Antiquaries: The Discovery of the Past in Eighteenth-Century Britain

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A&C Black, 2004 M05 28 - 473 pages
Eighteenth-century Britain saw an explosion of interest in its own past, a past now expanded to include more than classical history and high politics.
Antiquaries, men interested in all aspects of the past, added a distinctive new dimension to literature in Georgian Britain in their attempts to reconstruct and recover the past. Corresponding and publishing in an extended network, antiquaries worked at preserving and investigating records and physical remains in England, Scotland and Ireland. In doing so they laid solid foundations for all future study in British prehistory, archaeology and numismatics, and for local and national history as a whole. Naturally, they saw the past partly in their own image. While many antiquaries were better at fieldwork and recording than at synthesis, most were neither crabbed eccentrics nor dilettanti. At their best, as in the works of Richard Gough or William Stukeley, antiquaries set new standards of accuracy and perception in fields ranging from the study of the ancient Britons to that of medieval architecture. Antiquaries is the definitive account of a great historical enterprise.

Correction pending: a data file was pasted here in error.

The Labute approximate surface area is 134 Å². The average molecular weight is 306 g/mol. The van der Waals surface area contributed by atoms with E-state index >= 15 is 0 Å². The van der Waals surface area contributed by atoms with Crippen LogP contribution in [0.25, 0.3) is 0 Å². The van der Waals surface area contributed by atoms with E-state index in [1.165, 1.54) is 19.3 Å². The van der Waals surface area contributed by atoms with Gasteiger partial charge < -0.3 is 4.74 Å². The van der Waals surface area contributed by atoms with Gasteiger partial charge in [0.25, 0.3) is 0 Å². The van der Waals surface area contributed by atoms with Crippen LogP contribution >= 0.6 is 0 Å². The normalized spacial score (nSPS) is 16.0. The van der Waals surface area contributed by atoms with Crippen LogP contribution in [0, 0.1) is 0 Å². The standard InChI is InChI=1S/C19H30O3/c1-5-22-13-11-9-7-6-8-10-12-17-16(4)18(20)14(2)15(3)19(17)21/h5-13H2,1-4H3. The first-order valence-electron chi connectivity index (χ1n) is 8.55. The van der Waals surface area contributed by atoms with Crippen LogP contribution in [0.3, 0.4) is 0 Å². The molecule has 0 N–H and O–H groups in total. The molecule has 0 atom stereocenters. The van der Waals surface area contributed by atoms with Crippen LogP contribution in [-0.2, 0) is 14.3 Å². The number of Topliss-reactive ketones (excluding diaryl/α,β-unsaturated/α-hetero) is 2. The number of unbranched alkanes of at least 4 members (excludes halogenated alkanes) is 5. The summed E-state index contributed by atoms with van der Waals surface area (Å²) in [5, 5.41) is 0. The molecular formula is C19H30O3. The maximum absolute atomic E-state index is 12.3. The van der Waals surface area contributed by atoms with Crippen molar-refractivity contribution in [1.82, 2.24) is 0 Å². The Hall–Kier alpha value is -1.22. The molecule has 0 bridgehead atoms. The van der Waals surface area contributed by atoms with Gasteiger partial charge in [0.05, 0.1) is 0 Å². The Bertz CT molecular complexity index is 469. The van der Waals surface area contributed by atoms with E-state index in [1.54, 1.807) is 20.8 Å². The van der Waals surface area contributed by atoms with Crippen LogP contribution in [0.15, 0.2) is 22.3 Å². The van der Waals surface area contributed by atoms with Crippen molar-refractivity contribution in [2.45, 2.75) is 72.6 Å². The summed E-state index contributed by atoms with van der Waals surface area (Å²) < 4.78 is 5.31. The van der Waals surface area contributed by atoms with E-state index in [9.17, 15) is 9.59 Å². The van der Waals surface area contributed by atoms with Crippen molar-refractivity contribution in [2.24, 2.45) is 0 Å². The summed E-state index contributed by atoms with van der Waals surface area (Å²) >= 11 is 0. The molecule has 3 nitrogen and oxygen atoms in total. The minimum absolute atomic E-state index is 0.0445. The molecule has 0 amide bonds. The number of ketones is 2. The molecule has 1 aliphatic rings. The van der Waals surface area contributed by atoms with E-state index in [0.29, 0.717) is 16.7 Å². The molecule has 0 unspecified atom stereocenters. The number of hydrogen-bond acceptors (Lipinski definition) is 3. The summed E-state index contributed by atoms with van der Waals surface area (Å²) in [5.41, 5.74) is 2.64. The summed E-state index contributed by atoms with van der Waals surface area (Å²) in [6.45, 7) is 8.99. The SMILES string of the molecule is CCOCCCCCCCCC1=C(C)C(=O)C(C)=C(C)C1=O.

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2004/473p./180

Contents

The Rise of the Antiquary
1
People
31
Antiquarian Societies
81
The Ancient Britons
119
The Romans in Britain
155
The AngloSaxons
189
The Middle Ages
231
Preservation
277
Popularisation
309
Achievement
345
Notes
351
Index
459
Copyright

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About the author (2004)

ROSEMARY SWEET is Lecturer in History at the University of Leicester and the author of. TO COME.

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